COVID-19 unrest has created ‘explosive’ situation in Guadeloupe, says Macron

An aerial view of people driving past street barricades and burned cars after violent demonstrations which broke out over COVID-19 protocols, in Pointe-a-Pitre, Guadeloupe November 22, 2021. REUTERS/Ricardo Arduengo

By Ricardo Arduengo

POINTE-A-PITRE, Guadeloupe (Reuters) -President Emmanuel Macron said violence in Guadeloupe over COVID-19 restrictions had created a “very explosive” situation, as a general strike entered a second week on Monday and many stores remained shuttered after nighttime looting.

Hours before Macron’s prime minister and lawmakers from the Caribbean archipelago were to hold crisis talks in Paris, there were signs of protests spreading to Martinique, another French overseas territory 190 km (120 miles) south of Guadeloupe.

The unrest erupted last week over COVID curbs imposed by Paris, including the mandatory vaccination of health workers and health pass rules, but it has also revealed a deeper discontent over the relationship between some overseas territories and metropolitan France.

“We must explain, explain, explain and convince, convince, convince, because one must not play around with the peoples’ health,” Macron told reporters in northern France.

France has deployed 200 extra police officers, including elite police commandos, to Guadeloupe to quell the unrest.

The streets of Guadeloupe’s main city, Point-a-Pitre, were unusually quiet on Monday after a fourth straight night of trouble that was less intense than previous nights. Burned out cars and debris littered streets and most shops remained closed.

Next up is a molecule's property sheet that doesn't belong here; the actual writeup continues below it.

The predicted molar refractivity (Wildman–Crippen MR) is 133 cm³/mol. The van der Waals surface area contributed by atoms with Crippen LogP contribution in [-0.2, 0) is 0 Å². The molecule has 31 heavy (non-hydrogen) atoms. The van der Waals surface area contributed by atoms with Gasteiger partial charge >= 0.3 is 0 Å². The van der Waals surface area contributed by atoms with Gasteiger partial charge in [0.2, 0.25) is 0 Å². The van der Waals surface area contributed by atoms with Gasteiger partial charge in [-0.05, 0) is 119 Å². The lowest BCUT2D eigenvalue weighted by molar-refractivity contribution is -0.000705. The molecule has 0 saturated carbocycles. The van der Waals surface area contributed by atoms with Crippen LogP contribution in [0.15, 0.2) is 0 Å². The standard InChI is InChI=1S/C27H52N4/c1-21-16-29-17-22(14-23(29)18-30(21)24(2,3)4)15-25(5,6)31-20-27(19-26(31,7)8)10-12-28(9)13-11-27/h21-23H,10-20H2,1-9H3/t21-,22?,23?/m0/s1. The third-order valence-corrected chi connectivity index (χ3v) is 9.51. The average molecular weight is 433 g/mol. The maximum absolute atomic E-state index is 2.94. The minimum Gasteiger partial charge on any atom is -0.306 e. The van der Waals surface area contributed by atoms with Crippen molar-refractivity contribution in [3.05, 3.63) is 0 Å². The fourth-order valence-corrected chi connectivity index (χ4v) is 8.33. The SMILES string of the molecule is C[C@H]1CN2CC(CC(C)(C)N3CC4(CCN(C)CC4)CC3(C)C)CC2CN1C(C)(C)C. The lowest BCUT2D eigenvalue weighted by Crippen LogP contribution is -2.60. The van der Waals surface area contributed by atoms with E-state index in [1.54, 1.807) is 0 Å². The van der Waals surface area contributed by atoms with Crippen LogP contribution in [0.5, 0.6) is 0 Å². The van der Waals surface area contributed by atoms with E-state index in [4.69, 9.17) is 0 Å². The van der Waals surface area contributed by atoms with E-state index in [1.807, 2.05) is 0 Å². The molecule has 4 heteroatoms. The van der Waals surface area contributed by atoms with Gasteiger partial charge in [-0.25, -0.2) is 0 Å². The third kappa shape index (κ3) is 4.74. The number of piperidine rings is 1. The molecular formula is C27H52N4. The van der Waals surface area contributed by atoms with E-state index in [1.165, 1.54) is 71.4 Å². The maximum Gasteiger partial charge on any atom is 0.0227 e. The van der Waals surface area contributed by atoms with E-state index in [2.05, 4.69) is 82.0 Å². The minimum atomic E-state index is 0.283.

Local police have arrested several dozen people and food stores and pharmacies have been looted. French media reported on Sunday that rioters had broken into an arms depot in Pointe-a-Pitre and taken rifles.

“We just don’t know how far this will still go,” the mayor of Point-a-Pitre told France Info radio.

Guadeloupe has been hit by violent protests before, but he said there were “big worries” on the island now because rioters had guns. Schools were closed on Monday.

In Martinique, roads around some of the main commercial and industrial zones were by trucks blocked at sunrise as unionized workers responded to a strike call, local media reported.

(Reporting by Ricardo Arduengo in Point-a-Pitre, Tassilo Hummel and Richard Lough in Paris; Editing by Christian Lowe and Giles Elgood)

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